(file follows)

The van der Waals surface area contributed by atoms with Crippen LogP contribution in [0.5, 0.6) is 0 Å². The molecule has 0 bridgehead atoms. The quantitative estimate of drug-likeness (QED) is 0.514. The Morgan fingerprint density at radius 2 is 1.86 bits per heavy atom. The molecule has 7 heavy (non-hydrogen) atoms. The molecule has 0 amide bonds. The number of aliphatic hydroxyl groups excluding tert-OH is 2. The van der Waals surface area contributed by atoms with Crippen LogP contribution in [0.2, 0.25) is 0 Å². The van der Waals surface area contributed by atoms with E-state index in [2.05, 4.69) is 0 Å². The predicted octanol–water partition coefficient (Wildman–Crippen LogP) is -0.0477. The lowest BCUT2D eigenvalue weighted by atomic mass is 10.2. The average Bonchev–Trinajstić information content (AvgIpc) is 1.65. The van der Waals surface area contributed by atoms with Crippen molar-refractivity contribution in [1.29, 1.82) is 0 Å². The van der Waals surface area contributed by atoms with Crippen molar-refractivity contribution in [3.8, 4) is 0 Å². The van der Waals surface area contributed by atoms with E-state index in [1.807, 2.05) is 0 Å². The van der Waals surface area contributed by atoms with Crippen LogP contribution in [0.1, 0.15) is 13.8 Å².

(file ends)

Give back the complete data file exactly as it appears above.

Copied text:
The van der Waals surface area contributed by atoms with Crippen LogP contribution in [0.5, 0.6) is 0 Å². The molecule has 0 bridgehead atoms. The quantitative estimate of drug-likeness (QED) is 0.514. The Morgan fingerprint density at radius 2 is 1.86 bits per heavy atom. The molecule has 7 heavy (non-hydrogen) atoms. The molecule has 0 amide bonds. The number of aliphatic hydroxyl groups excluding tert-OH is 2. The van der Waals surface area contributed by atoms with Crippen LogP contribution in [0.2, 0.25) is 0 Å². The van der Waals surface area contributed by atoms with E-state index in [2.05, 4.69) is 0 Å². The predicted octanol–water partition coefficient (Wildman–Crippen LogP) is -0.0477. The lowest BCUT2D eigenvalue weighted by atomic mass is 10.2. The average Bonchev–Trinajstić information content (AvgIpc) is 1.65. The van der Waals surface area contributed by atoms with Crippen molar-refractivity contribution in [1.29, 1.82) is 0 Å². The van der Waals surface area contributed by atoms with Crippen molar-refractivity contribution in [3.8, 4) is 0 Å². The van der Waals surface area contributed by atoms with E-state index in [1.807, 2.05) is 0 Å². The van der Waals surface area contributed by atoms with Crippen LogP contribution in [0.1, 0.15) is 13.8 Å².